The 'golden era' is over for Australian banks

Photo: Getty / File.

Australia’s big four banks just posted a record $30 billion in combined cash profit, a rise of 5.4%.

While that’s a healthy return in the current business environment, analysts believe there are hard decisions ahead if the banks want to continue to get results like these and keep paying strong dividends to maintain shareholder love.

“Slowing growth and declining returns are a clear signal that we’ve reached the end of the banks’ golden era,” says Tim Dring, a banking expert at EY.

Behind the headlines about record profits are some weaker numbers pointing to problems ahead.

Across the four banks, return on equity (ROE) is down to 15% from 15.5% and this is expected to deteriorate further once the latest round of capital raising, needed to meet stricter capital rules, flows through in the current financial year.

And net interest margins (NIM) — the different between interest income and the cost of providing loan money – are at a record low of 2.02%, down from 2.07% a year ago.

Dring, Oceania banking and capital markets leader at EY, told Business Insider the banks face further challenges around productivity.

“The banks reported strong results for 2015 but there are significant headwinds facing them,” says Dring.

“Despite all the efforts around innovation that the banks are taking, including increased technology spend, they are still struggling to improve their cost to income ratios. They are spending more to get the same income.”

Overall, cost to income ratios are 44.08%, up from 43.93% in the prior year, a 15 basis points rise.

The ANZ’s cost to income ratios increased 70 basis points, Westpac’s by 90 basis points, NAB’s fell 90 basis points and CBA’s fell 10 basis points.

The banks are also seeing intense competition in business and institutional banking.

“There’s a lot of competition and you are also seeing low levels of investment in that part of the economy,” Dring says. “Institutional loans are highly competitive at this point in time.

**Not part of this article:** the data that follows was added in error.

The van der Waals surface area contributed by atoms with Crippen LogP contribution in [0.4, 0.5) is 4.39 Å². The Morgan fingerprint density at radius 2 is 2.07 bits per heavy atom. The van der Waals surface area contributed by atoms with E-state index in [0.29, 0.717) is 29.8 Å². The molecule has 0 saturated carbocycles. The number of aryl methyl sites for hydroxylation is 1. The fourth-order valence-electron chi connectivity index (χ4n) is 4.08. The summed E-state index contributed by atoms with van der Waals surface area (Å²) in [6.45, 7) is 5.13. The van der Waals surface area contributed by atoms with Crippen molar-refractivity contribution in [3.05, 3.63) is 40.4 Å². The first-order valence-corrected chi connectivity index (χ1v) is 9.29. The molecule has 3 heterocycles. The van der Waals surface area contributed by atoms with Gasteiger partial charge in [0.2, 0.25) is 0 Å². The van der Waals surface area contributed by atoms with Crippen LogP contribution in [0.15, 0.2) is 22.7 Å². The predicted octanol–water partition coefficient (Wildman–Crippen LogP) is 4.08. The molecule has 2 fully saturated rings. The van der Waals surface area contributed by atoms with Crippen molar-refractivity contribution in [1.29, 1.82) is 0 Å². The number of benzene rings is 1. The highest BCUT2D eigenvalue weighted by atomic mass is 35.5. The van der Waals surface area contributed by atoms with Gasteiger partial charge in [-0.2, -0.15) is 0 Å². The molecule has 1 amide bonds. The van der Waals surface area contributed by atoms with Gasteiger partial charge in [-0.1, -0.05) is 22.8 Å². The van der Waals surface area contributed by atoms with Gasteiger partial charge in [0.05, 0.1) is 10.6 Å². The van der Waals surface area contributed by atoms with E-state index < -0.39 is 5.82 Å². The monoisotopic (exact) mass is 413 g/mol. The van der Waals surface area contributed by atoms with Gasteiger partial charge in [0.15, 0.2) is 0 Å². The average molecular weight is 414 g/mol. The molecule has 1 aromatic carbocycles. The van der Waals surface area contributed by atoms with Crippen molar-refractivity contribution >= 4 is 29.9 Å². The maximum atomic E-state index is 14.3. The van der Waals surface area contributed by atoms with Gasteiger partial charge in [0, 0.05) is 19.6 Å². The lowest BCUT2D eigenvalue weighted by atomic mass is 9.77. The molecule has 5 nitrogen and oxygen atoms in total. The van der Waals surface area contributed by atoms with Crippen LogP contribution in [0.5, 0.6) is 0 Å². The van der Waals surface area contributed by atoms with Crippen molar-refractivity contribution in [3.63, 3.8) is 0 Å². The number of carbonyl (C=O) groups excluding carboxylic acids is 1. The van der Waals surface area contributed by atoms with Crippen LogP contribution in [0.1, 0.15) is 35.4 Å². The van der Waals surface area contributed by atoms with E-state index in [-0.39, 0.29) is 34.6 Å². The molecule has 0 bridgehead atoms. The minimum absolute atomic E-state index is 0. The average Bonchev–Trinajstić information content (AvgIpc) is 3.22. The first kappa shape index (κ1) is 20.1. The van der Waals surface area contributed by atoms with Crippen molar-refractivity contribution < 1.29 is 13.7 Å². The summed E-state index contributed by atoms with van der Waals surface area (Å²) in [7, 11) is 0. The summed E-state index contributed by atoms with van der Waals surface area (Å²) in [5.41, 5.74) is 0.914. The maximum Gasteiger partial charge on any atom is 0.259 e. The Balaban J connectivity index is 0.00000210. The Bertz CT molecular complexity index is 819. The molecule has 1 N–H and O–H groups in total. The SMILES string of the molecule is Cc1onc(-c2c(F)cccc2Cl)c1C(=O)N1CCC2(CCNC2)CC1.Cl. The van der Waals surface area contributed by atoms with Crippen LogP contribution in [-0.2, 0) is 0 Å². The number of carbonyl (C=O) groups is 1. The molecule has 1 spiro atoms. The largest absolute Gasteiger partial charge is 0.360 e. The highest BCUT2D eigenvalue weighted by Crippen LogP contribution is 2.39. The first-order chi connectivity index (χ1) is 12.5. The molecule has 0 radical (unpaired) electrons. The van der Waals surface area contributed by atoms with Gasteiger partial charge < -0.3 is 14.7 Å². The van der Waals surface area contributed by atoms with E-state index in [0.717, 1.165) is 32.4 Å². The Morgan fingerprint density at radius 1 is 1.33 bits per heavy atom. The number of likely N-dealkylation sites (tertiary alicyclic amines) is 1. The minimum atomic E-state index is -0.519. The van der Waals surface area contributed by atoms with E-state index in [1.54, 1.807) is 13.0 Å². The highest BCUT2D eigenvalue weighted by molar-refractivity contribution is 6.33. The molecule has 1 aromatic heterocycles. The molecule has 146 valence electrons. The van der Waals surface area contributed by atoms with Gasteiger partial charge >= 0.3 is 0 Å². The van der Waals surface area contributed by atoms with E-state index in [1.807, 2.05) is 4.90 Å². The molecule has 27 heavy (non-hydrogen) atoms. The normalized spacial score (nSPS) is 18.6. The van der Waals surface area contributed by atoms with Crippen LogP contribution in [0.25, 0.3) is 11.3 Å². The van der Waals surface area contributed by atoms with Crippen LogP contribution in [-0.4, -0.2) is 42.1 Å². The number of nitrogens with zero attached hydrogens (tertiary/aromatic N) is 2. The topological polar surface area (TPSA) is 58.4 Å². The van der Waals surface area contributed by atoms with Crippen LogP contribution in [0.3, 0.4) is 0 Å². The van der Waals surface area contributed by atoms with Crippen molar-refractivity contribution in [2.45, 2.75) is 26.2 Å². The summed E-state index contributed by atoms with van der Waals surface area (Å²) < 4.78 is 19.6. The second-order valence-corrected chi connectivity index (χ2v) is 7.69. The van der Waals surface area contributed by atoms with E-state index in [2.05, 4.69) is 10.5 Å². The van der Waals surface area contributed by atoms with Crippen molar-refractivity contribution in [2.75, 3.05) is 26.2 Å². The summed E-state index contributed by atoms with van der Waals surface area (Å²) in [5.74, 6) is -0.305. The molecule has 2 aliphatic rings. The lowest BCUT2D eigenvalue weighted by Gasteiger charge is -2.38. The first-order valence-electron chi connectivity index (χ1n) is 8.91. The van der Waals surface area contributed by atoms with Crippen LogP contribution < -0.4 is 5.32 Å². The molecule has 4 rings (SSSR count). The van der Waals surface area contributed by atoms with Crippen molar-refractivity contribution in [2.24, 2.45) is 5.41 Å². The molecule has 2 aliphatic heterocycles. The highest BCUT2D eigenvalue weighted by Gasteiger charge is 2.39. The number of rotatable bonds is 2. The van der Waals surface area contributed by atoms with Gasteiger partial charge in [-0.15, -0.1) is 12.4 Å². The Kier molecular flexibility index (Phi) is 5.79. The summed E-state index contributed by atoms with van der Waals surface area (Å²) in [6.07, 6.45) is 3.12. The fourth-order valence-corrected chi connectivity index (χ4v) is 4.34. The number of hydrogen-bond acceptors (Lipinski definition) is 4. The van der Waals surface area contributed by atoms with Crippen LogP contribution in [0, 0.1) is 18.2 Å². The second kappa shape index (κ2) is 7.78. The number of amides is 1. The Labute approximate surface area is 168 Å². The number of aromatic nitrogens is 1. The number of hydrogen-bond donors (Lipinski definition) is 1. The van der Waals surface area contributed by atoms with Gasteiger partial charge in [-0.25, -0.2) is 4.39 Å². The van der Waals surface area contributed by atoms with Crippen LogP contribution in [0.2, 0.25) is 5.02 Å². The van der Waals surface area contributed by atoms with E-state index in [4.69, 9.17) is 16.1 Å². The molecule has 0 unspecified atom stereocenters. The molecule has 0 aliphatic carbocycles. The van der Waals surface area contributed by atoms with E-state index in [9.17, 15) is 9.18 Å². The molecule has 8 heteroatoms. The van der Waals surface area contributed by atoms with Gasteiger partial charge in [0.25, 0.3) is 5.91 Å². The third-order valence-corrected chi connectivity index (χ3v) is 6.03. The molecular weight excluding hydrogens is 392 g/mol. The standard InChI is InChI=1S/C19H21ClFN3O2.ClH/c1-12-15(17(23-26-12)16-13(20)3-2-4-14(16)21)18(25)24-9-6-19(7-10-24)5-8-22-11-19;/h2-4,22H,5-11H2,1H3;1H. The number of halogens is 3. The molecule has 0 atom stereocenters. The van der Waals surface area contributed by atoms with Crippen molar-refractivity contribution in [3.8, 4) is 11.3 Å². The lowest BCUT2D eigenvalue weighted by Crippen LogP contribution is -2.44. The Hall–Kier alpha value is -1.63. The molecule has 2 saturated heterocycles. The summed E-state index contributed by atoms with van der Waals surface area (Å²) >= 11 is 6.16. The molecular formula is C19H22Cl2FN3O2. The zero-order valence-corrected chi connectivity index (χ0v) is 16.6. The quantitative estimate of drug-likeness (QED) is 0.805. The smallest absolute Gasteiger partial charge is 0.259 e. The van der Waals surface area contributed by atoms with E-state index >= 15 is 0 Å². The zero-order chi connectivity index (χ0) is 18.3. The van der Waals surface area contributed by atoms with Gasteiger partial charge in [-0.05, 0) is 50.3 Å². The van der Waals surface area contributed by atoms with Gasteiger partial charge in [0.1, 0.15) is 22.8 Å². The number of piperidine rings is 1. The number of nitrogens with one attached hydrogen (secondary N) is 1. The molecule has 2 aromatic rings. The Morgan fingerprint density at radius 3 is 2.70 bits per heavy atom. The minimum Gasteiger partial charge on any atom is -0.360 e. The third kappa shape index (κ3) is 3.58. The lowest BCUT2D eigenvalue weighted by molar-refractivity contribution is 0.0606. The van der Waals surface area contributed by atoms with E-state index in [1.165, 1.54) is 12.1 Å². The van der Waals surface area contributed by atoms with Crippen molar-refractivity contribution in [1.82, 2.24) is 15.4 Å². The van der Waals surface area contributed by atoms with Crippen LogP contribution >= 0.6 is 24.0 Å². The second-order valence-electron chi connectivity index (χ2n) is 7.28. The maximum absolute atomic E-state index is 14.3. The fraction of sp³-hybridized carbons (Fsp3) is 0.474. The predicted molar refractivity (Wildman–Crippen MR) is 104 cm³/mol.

“Loan growth is going to be critical for ensuring that banks can grow and at least match the reported profits in prior years.”

The decision by Westpac, Commonwealth, ANZ and NAB to raise home loan interest rates may help margins with existing customers but there is still strong competition for new business, with most offering low introductory rates.

Andrew Dickinson, Asia Pacific head of Banking for KPMG, says revenue and margin headwinds, rising costs and capital levels, with a deteriorating credit quality outlook, all mean the majors will face challenges in reversing declining returns.

“Recent increases in home lending rates have shown that the banks do have some market power to improve margins,” he says. “But careful balancing of shareholder and customer interests will be required in future to ensure disruptors are not further emboldened to attack established lenders’ business models.”

Dickinson says banks face more competition from fintech disruptors, increased lending losses and a need to generate returns to shareholders.

“Real courage will need to be shown by bank management over the next few years, and if banks push too hard on maintaining short term return to shareholders, they risk significantly damaging their long term franchise value and reputations,” says Dickinson.

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